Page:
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Q&A with Darran Phillips, Operations Manager on how Milled (Rolled) Lead is manufactured
Having started his career as a Finishing Operator in Production, Darran Phillips has risen through the ranks to become Operations Manager for refining and manufacturing at BLM.

We talk to Darran about his role and responsibilities to learn more about the process of refining Lead and the manufacture of Rolled Lead Sheet.
 
How did you get into the Lead industry?

I came from a roofing background where we used Lead a lot and I always had an interest in how Milled Lead was manufactured. Now my understanding of how and where the product is fitted is a major help to know what our customer wants and I try my best to ensure we deliver that.

What is a typical working day for you as an Operations Manager?

I always attend a team meeting with all the managers and supervisors in the morning to review yesterday’s performance and discuss our workload for the day and week ahead, and to make sure materials, machines and personnel are in place to give us a steady and efficient workflow. Otherwise, each day really is different but my duties include managing and developing the team, improving and implementing changes in our processes and working on projects concerning future improvements.
         Q&A Milled Lead

Can you give us a general overview of the production process?

The aim of our refinery is to turn scrap Lead into refined Lead that meets the British Standard (BS EN 12588). So, the idea is to create a high standard quality casting. Refinery Operatives will move the castings over to the mill shop where a Mill Operator will roll the Lead. Once the Lead is rolled down to its desired thickness, they will test it for thickness consistency all the way through until it comes off the rollers and wraps up into logs. The Lead logs are then cut to length and width by Finishing Operators to our customers’ requirements.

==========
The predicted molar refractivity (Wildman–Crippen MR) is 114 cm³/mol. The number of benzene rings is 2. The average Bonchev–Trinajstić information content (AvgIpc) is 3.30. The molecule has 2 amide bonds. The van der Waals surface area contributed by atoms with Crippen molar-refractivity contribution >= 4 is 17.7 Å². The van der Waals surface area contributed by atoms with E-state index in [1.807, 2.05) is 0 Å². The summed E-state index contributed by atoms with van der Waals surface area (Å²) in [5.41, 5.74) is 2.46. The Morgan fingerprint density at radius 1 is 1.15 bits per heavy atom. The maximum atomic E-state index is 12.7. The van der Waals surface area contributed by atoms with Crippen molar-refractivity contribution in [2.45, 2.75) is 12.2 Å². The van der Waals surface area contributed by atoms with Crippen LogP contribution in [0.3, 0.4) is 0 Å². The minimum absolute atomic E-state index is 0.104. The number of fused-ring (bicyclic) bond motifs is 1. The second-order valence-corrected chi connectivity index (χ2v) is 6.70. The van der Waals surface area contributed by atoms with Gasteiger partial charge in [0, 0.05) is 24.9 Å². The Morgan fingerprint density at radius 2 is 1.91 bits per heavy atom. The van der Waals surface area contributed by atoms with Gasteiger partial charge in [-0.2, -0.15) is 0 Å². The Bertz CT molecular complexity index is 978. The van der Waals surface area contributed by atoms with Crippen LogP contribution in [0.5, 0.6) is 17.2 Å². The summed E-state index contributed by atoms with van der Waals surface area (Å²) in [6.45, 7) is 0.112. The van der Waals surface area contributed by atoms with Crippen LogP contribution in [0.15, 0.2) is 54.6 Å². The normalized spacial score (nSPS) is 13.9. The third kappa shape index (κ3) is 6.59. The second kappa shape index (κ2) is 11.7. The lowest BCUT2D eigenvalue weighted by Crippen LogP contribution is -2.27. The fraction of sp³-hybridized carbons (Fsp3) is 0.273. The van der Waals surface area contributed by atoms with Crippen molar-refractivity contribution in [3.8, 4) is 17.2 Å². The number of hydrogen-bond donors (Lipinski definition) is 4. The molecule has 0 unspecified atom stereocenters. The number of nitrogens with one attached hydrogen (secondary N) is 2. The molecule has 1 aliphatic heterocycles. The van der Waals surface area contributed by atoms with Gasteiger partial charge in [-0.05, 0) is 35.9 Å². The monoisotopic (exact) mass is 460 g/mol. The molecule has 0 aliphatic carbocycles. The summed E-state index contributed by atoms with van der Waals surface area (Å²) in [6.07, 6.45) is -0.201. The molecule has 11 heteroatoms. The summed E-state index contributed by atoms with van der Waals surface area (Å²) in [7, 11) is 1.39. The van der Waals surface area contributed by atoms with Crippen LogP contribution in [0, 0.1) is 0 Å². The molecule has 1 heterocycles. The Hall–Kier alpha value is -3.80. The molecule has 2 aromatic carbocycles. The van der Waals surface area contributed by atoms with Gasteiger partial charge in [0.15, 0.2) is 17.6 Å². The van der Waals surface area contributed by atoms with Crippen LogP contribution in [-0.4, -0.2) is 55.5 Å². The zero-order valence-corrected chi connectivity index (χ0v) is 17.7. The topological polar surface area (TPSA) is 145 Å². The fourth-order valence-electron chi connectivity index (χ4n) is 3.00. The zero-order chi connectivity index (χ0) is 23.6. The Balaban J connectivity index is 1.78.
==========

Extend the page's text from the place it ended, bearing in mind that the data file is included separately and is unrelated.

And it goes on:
What is the process of refining the Lead and what is added to the Lead to achieve the right alloy for British Standard?

Scrap Lead is delivered to us by our suppliers and is emptied in to the scrap bay. We transfer the scrap into a hot kettle and burn it down. All the rubbish and impurities from the scrap Lead float to the top and are removed by the Refinery Operatives to leave us with a pot of molten Lead. We then pump this across to our refining kettles where it’s refined to the alloy required for British Standard.

To do that, we have to add chemicals and test for its composition. We test for copper and may need to add tiny amounts to bring the alloy up to spec. Depending on how much tin and antimony we have to take out; we will add further chemicals that draw these impurities out. These are removed and further tests and analysis are carried out in our on-site Laboratory until we get to the right alloy for British Standard Milled Lead.

How do we ensure that we achieve thickness consistency for British Standard Rolled Lead?

We have a gauge on our Rolling Mills which measures the thickness of the Lead sheet when it is being rolled throughout the whole process. We also gauge it by hand as well. We double check and triple check all the time.

What is the most critical factor in producing Milled Lead?

All factors in the process are critical.
 
How much emphasis goes in to H&S from a production perspective?

H&S is integrated in to all our procedures. It’s our No 1 priority. We give incentives for the team to report safe and unsafe acts through our Near Miss Award. If there is an unsafe act or even a safe act, team members submit details after a safety discussion of what they have seen which we keep record of so we can follow up on any resulting actions. A winner is chosen by a panel of judges (managers) who vote each month and the winner receives a prize, usually an Amazon voucher.

We also motivate people to challenge unsafe acts and also praise them for safe acts. Everyone’s working towards a healthier and safer environment.
 
What do you like most about your role?

Developing, motivating and engaging the operations team as well as offering flexible solutions for the business.

What part of the job do you find most challenging?

Introducing new effective procedures and processes…. I like to be challenged.
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